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Israel’s ruling coalition has lost its majority. Now what?

Apr 6, 2022 | Ahron Shapiro

Yamina MK Idit Silman has precipitated a coalition crisis. Photo: Wikipedia
Yamina MK Idit Silman has precipitated a coalition crisis. Photo: Wikipedia

The surprise announcement on Wednesday morning, April 6, in Israel by Coalition Leader Idit Silman of Prime Minister Naftali Bennett’s own Yamina party that she would leave the Coalition (but remain a Member of Knesset) means that the Government of Bennett and Alternate Prime Minister Yair Lapid no longer has a parliamentary majority. Both the Government and Opposition now hold 60 seats in the 120-seat Knesset.

While this does not mean the Government will fall, it does mean that it will be harder for the Government to pass legislation and this will be especially true of legislation promoted by Coalition parties on the Left – Labor and Meretz – and probably the Arab Ra’am party as well.

It has also increased pressure to find one more defector. Since the Bennett- Lapid Government was formed, two Yamina MKs have left the Coalition: Amichai Chikli, who bailed at the very start, and now Idit Silman. Under the current Knesset system, Yamina can take steps to prevent two rebel MKs from running in the next election, but when three MKs are involved, they are not necessarily bound in the same way.

At the Jerusalem Post, Lahav Harkov says that the timing of the announcement just before Passover means that the Government can stumble on for some weeks without much of an impact, since the Knesset will be on recess anyway. But it’s still “mostly dead”, and she sees early elections in the cards in the coming months. Under the Coalition agreement, Lapid will replace Bennett in the event of early elections except for those called by Lapid’s Yesh Atid party itself – so according to Harkov, Israel will probably see a new prime minister sooner than expected. The Jerusalem Post has also published an article outlining four potential scenarios to emerge from the crisis.

On Twitter, Ha’aretz political analyst Anshel Pfeffer says that the Likud’s road to a new government without having to go to elections would be difficult, unless Defence Minister Benny Gantz is able to cobble together a deal between his Blue and White party and Likud again. But, he adds, it’s not clear that the Opposition is eager to go to elections just yet either. Elections, if they fail to produce a majority, could lead to open-ended caretaker governments, as happened in three elections before the current Government was formed following a fourth, except with Lapid as the prime minister this time rather than previous Prime Minister Binyamin Netanyahu. I’ve combined his Tweets into one flowing text as follows:

Now the government has lost its majority there are numerous political scenarios. For now, it can’t be removed from office and neither can the Knesset be dissolved and elections held as the opposition doesn’t have a majority either. It depends on whether there are more defectors.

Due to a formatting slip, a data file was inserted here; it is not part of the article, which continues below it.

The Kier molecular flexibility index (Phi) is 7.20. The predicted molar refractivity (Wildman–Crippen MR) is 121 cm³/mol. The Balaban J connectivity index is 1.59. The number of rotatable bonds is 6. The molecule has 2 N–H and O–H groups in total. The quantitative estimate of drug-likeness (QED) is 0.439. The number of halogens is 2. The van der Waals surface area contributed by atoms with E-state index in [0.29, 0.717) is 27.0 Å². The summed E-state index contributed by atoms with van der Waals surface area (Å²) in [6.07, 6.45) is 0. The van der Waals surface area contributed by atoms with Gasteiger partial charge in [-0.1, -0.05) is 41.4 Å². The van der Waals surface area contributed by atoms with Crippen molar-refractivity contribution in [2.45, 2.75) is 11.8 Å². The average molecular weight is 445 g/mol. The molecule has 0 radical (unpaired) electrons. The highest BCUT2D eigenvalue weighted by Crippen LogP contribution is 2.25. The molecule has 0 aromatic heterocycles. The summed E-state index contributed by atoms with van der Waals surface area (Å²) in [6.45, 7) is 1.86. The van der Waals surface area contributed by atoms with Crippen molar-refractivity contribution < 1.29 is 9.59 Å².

Even if there are more defectors, Netanyahu is still extremely unlikely to reach the necessary 61 MKs needed to form a new government under him. A likelier scenario is getting to 61 to dissolve the Knesset and hold elections but for now, there are at most 60 in favor, if that.

For now the government can soldier on without a majority until there’s a majority for a different government or for elections. It won’t be able to pass legislation but it has a budget already and doesn’t have to pass a new until March ‘23. That’s the likeliest scenario for now.

Even though there are now 60 MKs in opposition, Netanyahu needs seven more defectors to become PM in this Knesset as 6 opposition members are Joint List who will never support him. Hard to see how he gets those seven defectors. For now a very remote scenario.

With 60 opposition MKs it would seem just one more is needed for dissolving the Knesset and holding elections but that’s not so simple either. Not every opposition MK necessarily wants to face voters right now. And there’s another issue with early elections. Who is PM meanwhile?

Under the coalition agreement, if the government falls due to defections from Bennett’s bloc, Lapid becomes caretaker PM until a new government is formed. As we saw very recently, caretaker PMs can hold on for a very long time. Many MKs from right and left want to prevent this.

And then there’s the possibility of a different candidate who could get 61 MKs in this Knesset, without an election. That would be Gantz, who detests Lapid and Bennett and hasn’t burned his bridges with either Likud or the Haredi parties. He could conceivably form a government.

The scenarios: 1) Lame-duck government soldiers on until March ’23; 2) Knesset dissolved, new election with Lapid as caretaker PM; 3) Knesset dissolved, new election with Bennett as caretaker PM; 4) Gantz forms government in current Knesset; 5) Netanyahu forms government in current Knesset

I should add a possible sixth scenario. As Netanyahu will struggle to get 61 MKs, a different Likud MK could form a government. Extremely unlikely that he’ll allow another Likud MK to do so and that if he does, those who currently veto him as PM will agree to join. Still a scenario.

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